Election 2020

Vera's 2020 Justice Platform

Justice Recommendations for Progress

In the midst of a deadly pandemic, the 2020 election highlights the importance of federal policy and its impact on America’s most vulnerable groups.

The country has witnessed alarming inaction on releasing and protecting people from COVID-19 inside jails, prisons, and detention centers; little action to end police violence against Black people; and state and local budget shortfalls and cuts in much needed resources for diversion and reentry. This election gives the nation an opportunity to enact a new vision for a safer and more equitable country for everyone.

Vera calls on the president and the 117th Congress to adopt our justice policy platform, which is based on evidence of what works to reduce crime, promote race equity, and repair some of the harms to people in the justice system and their families so that they can thrive. At a time when our most vulnerable communities have never been at greater risk, we cannot afford to wait to see these ideas translated into policy.

End money injustice: Bail, fines, and fees

No one should be locked up in jail because they can’t afford to pay bail, fines, or fees. Yet every day, approximately two-thirds of the more than 700,000 people sitting in U.S. jails are there not because they’ve been convicted of a crime, but because they can’t pay bail. Bail, fines, and fees extract hard-earned dollars from poor people and communities of color and keep too many people in jail or otherwise involved with the justice system for far too long—which has devastating consequences for individuals, families, and communities. Vera calls for an end to this pay-for-your-freedom system that criminalizes and perpetuates poverty. The federal government should provide leadership and action to curb this injustice across the country.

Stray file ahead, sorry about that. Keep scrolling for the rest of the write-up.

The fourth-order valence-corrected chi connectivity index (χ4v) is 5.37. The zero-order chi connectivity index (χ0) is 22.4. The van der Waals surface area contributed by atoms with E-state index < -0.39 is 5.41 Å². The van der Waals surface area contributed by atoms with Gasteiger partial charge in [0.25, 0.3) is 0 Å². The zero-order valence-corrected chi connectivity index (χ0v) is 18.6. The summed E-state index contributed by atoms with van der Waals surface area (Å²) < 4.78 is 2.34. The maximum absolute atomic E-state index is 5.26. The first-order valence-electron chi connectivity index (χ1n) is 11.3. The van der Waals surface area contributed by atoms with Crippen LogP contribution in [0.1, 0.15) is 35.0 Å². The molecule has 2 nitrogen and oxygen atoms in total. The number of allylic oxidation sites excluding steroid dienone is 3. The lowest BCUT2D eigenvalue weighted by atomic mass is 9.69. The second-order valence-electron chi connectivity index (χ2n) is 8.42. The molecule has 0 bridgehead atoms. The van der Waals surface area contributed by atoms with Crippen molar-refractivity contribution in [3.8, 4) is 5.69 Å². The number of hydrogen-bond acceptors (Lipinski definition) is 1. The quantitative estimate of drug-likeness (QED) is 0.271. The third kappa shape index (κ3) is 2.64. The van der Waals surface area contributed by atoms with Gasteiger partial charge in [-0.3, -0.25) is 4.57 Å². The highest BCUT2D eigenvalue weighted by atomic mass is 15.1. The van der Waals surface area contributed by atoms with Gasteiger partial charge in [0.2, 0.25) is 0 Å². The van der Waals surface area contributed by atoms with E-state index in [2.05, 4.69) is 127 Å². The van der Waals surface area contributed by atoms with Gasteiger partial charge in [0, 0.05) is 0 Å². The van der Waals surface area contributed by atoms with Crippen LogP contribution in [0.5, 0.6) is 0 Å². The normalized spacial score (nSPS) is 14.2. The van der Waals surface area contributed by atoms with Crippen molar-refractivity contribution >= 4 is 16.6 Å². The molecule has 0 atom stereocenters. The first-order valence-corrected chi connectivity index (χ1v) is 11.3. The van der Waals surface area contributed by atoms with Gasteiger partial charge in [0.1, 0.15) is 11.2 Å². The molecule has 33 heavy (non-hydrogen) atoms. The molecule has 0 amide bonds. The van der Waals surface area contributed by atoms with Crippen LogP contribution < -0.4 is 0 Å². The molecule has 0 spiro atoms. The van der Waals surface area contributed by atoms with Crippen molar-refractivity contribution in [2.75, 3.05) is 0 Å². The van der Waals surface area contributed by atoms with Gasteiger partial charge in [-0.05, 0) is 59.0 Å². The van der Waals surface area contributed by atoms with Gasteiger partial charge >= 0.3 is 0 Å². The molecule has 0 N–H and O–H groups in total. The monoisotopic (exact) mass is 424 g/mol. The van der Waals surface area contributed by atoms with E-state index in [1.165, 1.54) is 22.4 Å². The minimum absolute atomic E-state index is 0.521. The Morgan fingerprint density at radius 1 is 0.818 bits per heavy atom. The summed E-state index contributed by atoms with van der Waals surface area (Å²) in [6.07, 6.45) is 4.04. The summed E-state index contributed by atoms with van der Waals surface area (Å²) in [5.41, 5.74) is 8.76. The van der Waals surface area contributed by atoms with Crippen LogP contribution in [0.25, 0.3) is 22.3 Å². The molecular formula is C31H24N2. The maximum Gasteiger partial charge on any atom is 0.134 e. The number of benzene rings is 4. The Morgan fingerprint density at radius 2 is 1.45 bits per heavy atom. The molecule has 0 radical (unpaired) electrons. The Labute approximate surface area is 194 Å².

End federal investment in local law enforcement and incarceration

The geography of mass incarceration has changed. Since 2013, the jail population has grown 27 percent in rural counties and 7 percent in smaller cities—even as the number of people in jails in the nation’s biggest cities declined by 18 percent. Federal investments in the infrastructure of incarceration have contributed to these alarming increases. The federal government also pours hundreds of millions of dollars per year into local law enforcement—without demanding any real accountability. Ending federal support for local jails and policing and reinvesting those dollars in other community needs—such as education, health care, employment, alternatives to police enforcement and incarceration, and other areas—will improve public safety and enhance community well-being.


Improve transparency and accountability for jails, prisons, law enforcement, and probation/parole

There is a shocking lack of transparency into the workings of America’s prisons, jails, detention facilities, and police departments. Every day, COVID-19 continues to spread inside correctional facilities, which disproportionately hold people of color. But we don’t have data on how COVID-19 and other health issues in jails and prisons are impacting people of color, the LGBTQ+ community, and other marginalized groups. Moreover, federal mandates to collect and report important local law enforcement data—including use-of-force and police misconduct data—do not exist. Without more transparency, criminal legal system actors cannot adequately respond to dangerous conditions behind bars or end unjust police practices. The federal government should mandate better data collection to provide the public with a window into the populations and practices of police, jails, prisons, courts, and community corrections agencies.